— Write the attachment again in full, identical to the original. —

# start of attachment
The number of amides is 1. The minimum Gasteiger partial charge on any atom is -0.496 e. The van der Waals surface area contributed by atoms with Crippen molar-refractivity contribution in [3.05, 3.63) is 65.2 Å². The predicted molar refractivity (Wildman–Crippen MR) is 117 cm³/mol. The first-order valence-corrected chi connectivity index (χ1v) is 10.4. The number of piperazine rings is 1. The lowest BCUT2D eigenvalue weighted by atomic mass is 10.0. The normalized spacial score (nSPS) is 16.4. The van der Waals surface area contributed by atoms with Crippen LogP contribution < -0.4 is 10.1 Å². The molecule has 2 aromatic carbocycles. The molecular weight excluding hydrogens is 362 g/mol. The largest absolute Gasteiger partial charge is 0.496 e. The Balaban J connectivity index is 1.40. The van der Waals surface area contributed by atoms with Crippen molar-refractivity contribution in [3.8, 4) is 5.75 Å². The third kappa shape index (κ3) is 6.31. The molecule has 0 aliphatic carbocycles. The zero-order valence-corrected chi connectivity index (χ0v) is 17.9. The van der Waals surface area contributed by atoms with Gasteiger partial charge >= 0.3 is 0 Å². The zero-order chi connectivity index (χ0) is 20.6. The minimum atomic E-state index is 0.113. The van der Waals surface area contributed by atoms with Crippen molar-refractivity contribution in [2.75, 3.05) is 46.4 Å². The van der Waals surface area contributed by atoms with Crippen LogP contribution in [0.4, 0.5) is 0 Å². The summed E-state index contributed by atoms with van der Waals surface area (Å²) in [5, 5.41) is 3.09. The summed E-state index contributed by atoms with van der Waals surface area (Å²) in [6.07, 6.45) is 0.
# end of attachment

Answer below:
The number of amides is 1. The minimum Gasteiger partial charge on any atom is -0.496 e. The van der Waals surface area contributed by atoms with Crippen molar-refractivity contribution in [3.05, 3.63) is 65.2 Å². The predicted molar refractivity (Wildman–Crippen MR) is 117 cm³/mol. The first-order valence-corrected chi connectivity index (χ1v) is 10.4. The number of piperazine rings is 1. The lowest BCUT2D eigenvalue weighted by atomic mass is 10.0. The normalized spacial score (nSPS) is 16.4. The van der Waals surface area contributed by atoms with Crippen LogP contribution < -0.4 is 10.1 Å². The molecule has 2 aromatic carbocycles. The molecular weight excluding hydrogens is 362 g/mol. The largest absolute Gasteiger partial charge is 0.496 e. The Balaban J connectivity index is 1.40. The van der Waals surface area contributed by atoms with Crippen molar-refractivity contribution in [3.8, 4) is 5.75 Å². The third kappa shape index (κ3) is 6.31. The molecule has 0 aliphatic carbocycles. The zero-order valence-corrected chi connectivity index (χ0v) is 17.9. The van der Waals surface area contributed by atoms with Gasteiger partial charge >= 0.3 is 0 Å². The zero-order chi connectivity index (χ0) is 20.6. The minimum atomic E-state index is 0.113. The van der Waals surface area contributed by atoms with Crippen molar-refractivity contribution in [2.75, 3.05) is 46.4 Å². The van der Waals surface area contributed by atoms with Crippen LogP contribution in [0.4, 0.5) is 0 Å². The summed E-state index contributed by atoms with van der Waals surface area (Å²) in [5, 5.41) is 3.09. The summed E-state index contributed by atoms with van der Waals surface area (Å²) in [6.07, 6.45) is 0.